Posted Nov 18 2010 3:04PM
Paul Millsap, I'm taking this opportunity to issue a public apology. This isn't made on the behest of some PR firm or through a bunch of handlers -- as if I had any. It's from the heart. And this apology needs to be made today, right now, as the 2011 NBA All-Star Ballot is revealed.
Voting for the 60th NBA All-Star Game begins today. The showcase of the league's best and brightest, returning to Staples Center in Los Angeles on Feb. 20, 2011, is being broadcast on TNT domestically and to more than 200 countries and territories around the world.
In addition to paper ballots at arenas, fans anywhere can vote in 20 languages on NBA.com and through mobile phones by texting the player's last name to 6-9-6-2-2 ("MYNBA") or by visiting m.nba.com on any wireless carrier.
Balloting in arenas will continue through Jan. 17. NBA.com voting, wireless and SMS balloting concludes Jan. 23. Starters will be announced live on TNT on Jan. 27, during a special one-hour pregame show (7 p.m. ET) before the Miami-Knicks and Celtics-Trail Blazers doubleheader.
All that said ... Millsap, buddy, I hope you make it. For the last 32 days, I've regretted my decision not to be more firm, more passionate, more argumentative about getting you on the ballot. I toed the company line, even though I knew I was wrong. I sat in on a conference call back on Oct. 19 and tried to state my case that you should be on the ballot.
Paul, I let you down.
I didn't stand up to the rest of the panel that selects the names that go on the ballot. But how am I expected to debate ESPN.com's J.A. Adande? The guy is on Around the Horn. Marc Spears? C'mon, those dudes at Yahoo! know everything.
The Toronto Star's highly respected Doug Smith? Ian Thomsen of Sports Illustrated? Helloooo.
I listened and interjected where I could, trying to convince the group to give Millsap has rightful place on the ballot. I suggested placing his Utah teammate Al Jefferson at center, allowing Millsap space to swim in the forward pool.
The belief from at least one of the esteemed panelists was that Mehmet Okur was on the verge of return and needed to be included among Western Conference centers.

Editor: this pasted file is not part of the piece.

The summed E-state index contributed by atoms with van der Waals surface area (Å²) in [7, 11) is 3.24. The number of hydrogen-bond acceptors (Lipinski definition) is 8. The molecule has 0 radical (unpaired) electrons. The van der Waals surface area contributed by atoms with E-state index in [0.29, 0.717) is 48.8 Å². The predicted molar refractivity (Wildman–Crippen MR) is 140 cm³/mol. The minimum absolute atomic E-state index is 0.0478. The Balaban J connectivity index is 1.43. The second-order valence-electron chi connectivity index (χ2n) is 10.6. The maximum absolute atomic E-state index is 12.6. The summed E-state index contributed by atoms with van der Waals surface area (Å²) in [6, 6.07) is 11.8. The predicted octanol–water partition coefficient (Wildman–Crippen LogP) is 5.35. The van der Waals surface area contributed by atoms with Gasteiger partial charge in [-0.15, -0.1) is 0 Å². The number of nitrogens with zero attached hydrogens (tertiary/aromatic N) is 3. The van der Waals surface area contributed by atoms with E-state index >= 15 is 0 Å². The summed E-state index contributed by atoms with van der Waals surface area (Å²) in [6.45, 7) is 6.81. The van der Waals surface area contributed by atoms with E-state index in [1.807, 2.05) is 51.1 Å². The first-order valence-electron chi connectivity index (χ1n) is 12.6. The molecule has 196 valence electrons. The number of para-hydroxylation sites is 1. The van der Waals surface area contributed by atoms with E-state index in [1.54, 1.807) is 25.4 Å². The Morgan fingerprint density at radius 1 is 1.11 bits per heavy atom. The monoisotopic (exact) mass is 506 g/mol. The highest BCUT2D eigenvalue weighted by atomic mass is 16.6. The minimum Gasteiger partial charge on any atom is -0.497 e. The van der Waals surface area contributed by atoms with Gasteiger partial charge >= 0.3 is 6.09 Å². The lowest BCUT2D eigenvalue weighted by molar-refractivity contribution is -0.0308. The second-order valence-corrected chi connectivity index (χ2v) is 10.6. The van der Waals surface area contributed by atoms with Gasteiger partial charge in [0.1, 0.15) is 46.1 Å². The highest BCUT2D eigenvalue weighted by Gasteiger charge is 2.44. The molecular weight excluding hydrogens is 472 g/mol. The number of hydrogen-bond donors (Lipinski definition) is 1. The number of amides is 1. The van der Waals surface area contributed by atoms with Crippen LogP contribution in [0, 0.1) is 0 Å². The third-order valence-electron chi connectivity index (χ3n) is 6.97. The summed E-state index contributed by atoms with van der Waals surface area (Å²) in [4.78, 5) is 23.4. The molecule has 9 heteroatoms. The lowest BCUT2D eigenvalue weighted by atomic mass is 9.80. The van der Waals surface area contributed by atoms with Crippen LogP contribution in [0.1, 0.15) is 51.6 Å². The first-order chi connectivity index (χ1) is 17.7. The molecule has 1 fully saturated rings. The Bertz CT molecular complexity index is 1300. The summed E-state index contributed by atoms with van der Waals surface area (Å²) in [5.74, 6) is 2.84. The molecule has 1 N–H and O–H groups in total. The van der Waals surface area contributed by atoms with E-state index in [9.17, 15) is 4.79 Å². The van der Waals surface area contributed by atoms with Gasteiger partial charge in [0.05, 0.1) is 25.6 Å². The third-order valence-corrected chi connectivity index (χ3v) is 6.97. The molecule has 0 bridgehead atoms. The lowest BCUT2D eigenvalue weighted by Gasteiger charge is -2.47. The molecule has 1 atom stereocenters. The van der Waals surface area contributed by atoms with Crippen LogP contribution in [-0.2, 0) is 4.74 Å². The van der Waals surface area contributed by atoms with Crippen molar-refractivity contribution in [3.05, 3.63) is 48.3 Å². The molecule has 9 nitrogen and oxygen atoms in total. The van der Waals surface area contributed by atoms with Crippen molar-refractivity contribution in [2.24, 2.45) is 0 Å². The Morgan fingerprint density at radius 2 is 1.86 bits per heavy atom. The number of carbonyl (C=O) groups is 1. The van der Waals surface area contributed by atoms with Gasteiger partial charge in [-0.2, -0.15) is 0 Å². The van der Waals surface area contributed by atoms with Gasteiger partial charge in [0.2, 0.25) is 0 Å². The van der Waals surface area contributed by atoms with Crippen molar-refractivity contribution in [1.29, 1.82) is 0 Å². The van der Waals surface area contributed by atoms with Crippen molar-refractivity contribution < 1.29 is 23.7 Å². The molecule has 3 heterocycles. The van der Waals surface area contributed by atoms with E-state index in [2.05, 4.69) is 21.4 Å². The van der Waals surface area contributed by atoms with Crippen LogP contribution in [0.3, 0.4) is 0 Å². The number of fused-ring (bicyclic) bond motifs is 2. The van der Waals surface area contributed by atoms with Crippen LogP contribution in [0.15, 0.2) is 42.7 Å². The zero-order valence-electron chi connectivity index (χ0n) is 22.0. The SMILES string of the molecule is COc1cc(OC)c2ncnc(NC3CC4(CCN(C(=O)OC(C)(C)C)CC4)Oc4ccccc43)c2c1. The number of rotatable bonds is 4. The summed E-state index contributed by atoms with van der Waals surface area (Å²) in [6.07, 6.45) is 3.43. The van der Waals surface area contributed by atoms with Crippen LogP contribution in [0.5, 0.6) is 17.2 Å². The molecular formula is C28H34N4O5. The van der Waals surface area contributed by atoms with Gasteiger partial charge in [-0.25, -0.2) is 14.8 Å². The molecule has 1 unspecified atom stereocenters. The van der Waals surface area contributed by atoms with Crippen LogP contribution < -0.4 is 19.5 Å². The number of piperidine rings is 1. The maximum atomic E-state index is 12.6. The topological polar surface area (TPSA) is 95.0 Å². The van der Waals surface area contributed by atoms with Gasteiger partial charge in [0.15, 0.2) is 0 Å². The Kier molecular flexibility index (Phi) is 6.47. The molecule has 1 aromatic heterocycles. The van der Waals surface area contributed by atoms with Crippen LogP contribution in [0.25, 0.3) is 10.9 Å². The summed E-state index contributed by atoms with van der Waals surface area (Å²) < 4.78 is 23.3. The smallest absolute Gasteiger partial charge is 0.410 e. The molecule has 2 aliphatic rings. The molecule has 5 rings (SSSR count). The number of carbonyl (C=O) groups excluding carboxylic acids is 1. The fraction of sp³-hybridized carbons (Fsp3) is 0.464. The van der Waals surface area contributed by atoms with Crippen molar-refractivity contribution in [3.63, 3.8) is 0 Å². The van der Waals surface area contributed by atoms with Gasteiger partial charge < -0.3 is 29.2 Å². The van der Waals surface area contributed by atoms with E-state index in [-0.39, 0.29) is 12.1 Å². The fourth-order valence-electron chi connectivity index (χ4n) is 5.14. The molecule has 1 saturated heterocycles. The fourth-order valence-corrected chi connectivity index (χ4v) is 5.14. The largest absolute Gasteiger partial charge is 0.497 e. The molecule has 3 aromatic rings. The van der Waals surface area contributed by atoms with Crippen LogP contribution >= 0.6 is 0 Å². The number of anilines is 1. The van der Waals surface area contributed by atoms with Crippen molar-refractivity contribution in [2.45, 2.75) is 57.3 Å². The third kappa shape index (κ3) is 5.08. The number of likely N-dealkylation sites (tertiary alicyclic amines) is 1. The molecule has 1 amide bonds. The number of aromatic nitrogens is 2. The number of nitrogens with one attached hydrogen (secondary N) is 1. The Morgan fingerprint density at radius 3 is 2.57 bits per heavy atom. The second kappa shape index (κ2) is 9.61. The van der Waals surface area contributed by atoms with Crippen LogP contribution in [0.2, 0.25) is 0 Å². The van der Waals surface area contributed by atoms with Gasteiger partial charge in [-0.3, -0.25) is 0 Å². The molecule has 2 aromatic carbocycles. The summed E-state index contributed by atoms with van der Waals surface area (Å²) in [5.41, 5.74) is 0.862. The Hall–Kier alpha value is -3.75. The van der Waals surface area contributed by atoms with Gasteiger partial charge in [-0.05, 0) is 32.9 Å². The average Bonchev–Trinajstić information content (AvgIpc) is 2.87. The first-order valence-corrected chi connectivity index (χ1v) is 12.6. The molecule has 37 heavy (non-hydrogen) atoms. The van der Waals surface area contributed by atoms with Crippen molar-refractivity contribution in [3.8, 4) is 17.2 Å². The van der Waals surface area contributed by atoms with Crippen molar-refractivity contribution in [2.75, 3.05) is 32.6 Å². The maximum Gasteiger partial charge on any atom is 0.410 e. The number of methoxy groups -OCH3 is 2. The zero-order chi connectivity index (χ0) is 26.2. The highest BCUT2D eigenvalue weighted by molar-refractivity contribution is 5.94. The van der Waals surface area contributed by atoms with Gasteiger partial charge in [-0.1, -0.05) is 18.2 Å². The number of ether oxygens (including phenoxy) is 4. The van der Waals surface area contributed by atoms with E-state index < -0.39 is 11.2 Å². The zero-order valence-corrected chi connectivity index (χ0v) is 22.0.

No way, I thought. Okur, as far as I can tell, isn't close to coming back from a torn Achilles suffered in the playoffs. Utah officials are privately bracing for post-Christmas when it comes to seeing Okur in uniform.
Millsap was in for a big year. I just knew it. The Jazz let a 20-10 man (Carlos Boozer) walk to open up room for this four-year pro out of Louisiana Tech. Utah knows something about power forwards out of La. Tech. But since he's not Karl Malone, the overriding opinion was Millsap wasn't ready to be one of the West's 24 best forwards.
Well, he's averaging 21.5 points and 9.5 rebounds. He's racked up five double-doubles. He pulverized Miami for a career-high 46 points last week. His scoring rate checks in 19th in the league going into today.
Twenty-five of the top 26 scorers are on the ballot. Millsap is not.
Seventeen of the top 19 rebounders made our list. Millsap did not.
I made a feeble Millsap push, but at least I wasn't completely alone. "I went hard for Millsap," Adande recalled. "I had to give in to the crowd."
As for the rest of the ballot, I don't have many complaints. Picking the names is a handwringing process paring down some lists or coming up with enough names for others. Each team had to be represented at least three times, further complicating matters. Votes and re-votes were taken to come to a consensus on 24 guards and forwards, and 12 centers for each conference, for 120 players.
Mavericks guard Jason Terry, currently averaging 19.3 points, was a tough cut. Looking back, I'm not sure why we included Mario Chalmers, other than being a member of the Heat. A few nods were given more on reputation than actual chances of making the All-Star team. Grant Hill of the Suns comes to mind, as does Lakers guard Derek Fisher.
I hope our little group can go on despite the Millsap misstep. (TNT's Marv Albert participated in the selection process via email, so I'm leaving him off the hook.) In the end, though, I have only myself to blame. It takes a big man to admit he was wrong, even if you're only 5-foot-9, and I've learned my lesson.
If I'm ever given the honor to take part in the ballot process again, I'm going to yell from the mountain top if I have to. Or at least from my cell phone. I owe it to you, Paul.
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